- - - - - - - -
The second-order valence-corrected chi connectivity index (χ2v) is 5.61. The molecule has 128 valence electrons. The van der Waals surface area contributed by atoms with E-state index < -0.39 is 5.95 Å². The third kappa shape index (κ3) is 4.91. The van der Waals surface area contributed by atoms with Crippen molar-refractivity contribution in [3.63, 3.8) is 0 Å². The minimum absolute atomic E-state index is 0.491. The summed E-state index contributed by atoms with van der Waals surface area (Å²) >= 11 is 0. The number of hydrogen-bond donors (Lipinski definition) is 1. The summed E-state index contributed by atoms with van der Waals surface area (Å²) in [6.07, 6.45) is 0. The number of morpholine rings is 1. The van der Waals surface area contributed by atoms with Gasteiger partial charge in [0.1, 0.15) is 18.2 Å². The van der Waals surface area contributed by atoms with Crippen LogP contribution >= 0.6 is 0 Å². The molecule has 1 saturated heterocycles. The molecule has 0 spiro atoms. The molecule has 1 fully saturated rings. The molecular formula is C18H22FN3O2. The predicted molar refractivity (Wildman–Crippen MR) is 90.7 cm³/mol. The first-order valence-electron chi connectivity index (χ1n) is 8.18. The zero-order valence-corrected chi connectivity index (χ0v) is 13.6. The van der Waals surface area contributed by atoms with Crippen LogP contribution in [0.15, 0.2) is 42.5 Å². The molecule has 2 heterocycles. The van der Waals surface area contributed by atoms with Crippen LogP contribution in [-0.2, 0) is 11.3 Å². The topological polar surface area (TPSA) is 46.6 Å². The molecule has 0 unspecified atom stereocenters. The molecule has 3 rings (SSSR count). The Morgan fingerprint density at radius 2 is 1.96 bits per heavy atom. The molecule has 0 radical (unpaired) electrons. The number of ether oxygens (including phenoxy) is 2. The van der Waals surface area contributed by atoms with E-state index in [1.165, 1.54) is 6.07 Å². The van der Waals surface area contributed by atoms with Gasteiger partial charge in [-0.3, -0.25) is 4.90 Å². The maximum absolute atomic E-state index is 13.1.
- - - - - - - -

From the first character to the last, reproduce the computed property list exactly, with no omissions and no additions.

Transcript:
The second-order valence-corrected chi connectivity index (χ2v) is 5.61. The molecule has 128 valence electrons. The van der Waals surface area contributed by atoms with E-state index < -0.39 is 5.95 Å². The third kappa shape index (κ3) is 4.91. The van der Waals surface area contributed by atoms with Crippen molar-refractivity contribution in [3.63, 3.8) is 0 Å². The minimum absolute atomic E-state index is 0.491. The summed E-state index contributed by atoms with van der Waals surface area (Å²) >= 11 is 0. The number of hydrogen-bond donors (Lipinski definition) is 1. The summed E-state index contributed by atoms with van der Waals surface area (Å²) in [6.07, 6.45) is 0. The number of morpholine rings is 1. The van der Waals surface area contributed by atoms with Gasteiger partial charge in [0.1, 0.15) is 18.2 Å². The van der Waals surface area contributed by atoms with Crippen LogP contribution >= 0.6 is 0 Å². The molecule has 1 saturated heterocycles. The molecule has 0 spiro atoms. The molecule has 1 fully saturated rings. The molecular formula is C18H22FN3O2. The predicted molar refractivity (Wildman–Crippen MR) is 90.7 cm³/mol. The first-order valence-electron chi connectivity index (χ1n) is 8.18. The zero-order valence-corrected chi connectivity index (χ0v) is 13.6. The van der Waals surface area contributed by atoms with Crippen LogP contribution in [0.15, 0.2) is 42.5 Å². The molecule has 2 heterocycles. The van der Waals surface area contributed by atoms with Crippen LogP contribution in [-0.2, 0) is 11.3 Å². The topological polar surface area (TPSA) is 46.6 Å². The molecule has 0 unspecified atom stereocenters. The molecule has 3 rings (SSSR count). The Morgan fingerprint density at radius 2 is 1.96 bits per heavy atom. The molecule has 0 radical (unpaired) electrons. The number of ether oxygens (including phenoxy) is 2. The van der Waals surface area contributed by atoms with E-state index in [1.165, 1.54) is 6.07 Å². The van der Waals surface area contributed by atoms with Gasteiger partial charge in [-0.3, -0.25) is 4.90 Å². The maximum absolute atomic E-state index is 13.1.